State, federal officials call for immigration reform after Mollie Tibbetts’ death

This undated photo provided by the Iowa Department of Public Safety shows Cristhian Bahena Rivera. Authorities said on Tuesday, Aug. 21, 2018, that they have charged a man living in the U.S. illegally with murder in the death of Iowa college student, Mollie Tibbetts, who disappeared a month ago while jogging in a rural area. Iowa Division of Criminal Investigation Special Agent Rick Rahn said that Rivera, 24, was charged with murder in the death of Tibbetts. (Iowa Department of Public Safety via AP)


Gov. Kim Reynolds quickly denounced a broken immigration system after authorities reported the death of 20-year-old Mollie Tibbetts and the subsequent arrest of an undocumented immigrant.

Authorities announced at a press conference Tuesday afternoon that Cristhian Bahena Rivera, 24, is charged with first-degree murder of Tibbetts, who had been missing for more than a month. The college student’s body was believed to have been discovered Tuesday near her hometown of Brooklyn.

“I spoke with Mollie’s family and passed on the heartfelt condolences of a grieving state,” Reynolds said in a statement. “I shared with them my hope that they can find comfort knowing that God does not leave us to suffer alone. Even in our darkest moments, he will comfort and heal our broken hearts.”

Reynolds also targeted immigration policy as a factor in the killing.

“As Iowans, we are heartbroken, and we are angry,” Reynolds said. “We are angry that a broken immigration system allowed a predator like this to live in our community, and we will do all we can to bring justice to Mollie’s killer.”

U.S. Sens. Chuck Grassley and Joni Ernst also offered condolences and referenced immigration in a joint statement about the developments in the case.

“No family should ever have to endure such a tragedy, especially one that could have been prevented …” Grassley and Ernst said. “Too many Iowans have been lost at the hands of criminals who broke our immigration laws. We cannot allow these tragedies to continue.”

Ernst introduced and Grassley co-sponsored Sarah’s Law, legislation named in honor of another young Iowa woman, Sarah Root, who was killed in 2016 by an undocumented immigrant.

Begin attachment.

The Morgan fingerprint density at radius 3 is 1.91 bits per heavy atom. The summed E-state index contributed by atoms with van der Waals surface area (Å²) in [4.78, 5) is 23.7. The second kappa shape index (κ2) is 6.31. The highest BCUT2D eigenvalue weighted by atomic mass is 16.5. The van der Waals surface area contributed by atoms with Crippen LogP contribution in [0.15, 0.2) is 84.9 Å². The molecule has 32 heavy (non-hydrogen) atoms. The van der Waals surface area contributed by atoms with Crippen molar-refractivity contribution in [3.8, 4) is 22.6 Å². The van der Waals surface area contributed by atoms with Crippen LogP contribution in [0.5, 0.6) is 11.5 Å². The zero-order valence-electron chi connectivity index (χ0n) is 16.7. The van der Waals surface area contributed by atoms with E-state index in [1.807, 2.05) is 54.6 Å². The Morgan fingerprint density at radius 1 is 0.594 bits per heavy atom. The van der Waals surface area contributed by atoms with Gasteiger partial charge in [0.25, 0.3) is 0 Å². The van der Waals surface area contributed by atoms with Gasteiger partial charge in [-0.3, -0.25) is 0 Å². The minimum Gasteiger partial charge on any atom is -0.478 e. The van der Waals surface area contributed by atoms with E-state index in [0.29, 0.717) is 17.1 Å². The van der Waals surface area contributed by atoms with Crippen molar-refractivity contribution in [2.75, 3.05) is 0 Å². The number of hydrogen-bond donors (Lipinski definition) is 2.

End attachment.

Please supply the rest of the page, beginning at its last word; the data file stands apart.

Sarah’s Law would require U.S. Immigration and Customs Enforcement (ICE) to take custody of an individual who is in the country illegally and is charged with a crime resulting in the death or serious bodily injury of another person, Grassley and Ernst said. It would also amend the mandatory detention provisions of the Immigration and Nationality Act to require the federal government to take custody of anyone who entered the country illegally, violated the terms of their immigration status or had their visa revoked and is later charged with a crime resulting in the death or serious bodily injury of another person.

Joa LaVille, who founded Immigrant Allies of Marshalltown – a nonprofit which aims to strenthen the community by embracing diversity – said now is a time to be careful about discussions about immigration.

“Right now, we are grieving with our fellow Iowans and we feel our thoughts belong first and foremost with the family experiencing this enormous loss, with prayers for healing and for justice,” said LaVille and Maria Gonzalez, co-leader of the group, in a statement. “In the days to come, we will have more to say if an entire community is blamed for the accusations against one individual.”

U.S. Rep. Rod Blum, who visited Marshalltown Tuesday afternoon, said the news of Tibbetts’ death impacted both him and his wife. He represents Iowa’s First Congressional District, which includes Poweshiek County and the city of Brooklyn.

“I’m a parent,” Blum said. “I can’t imagine the parents, what they have to go through … it just has to be the worst thing you can think of as a parent, for that to happen.”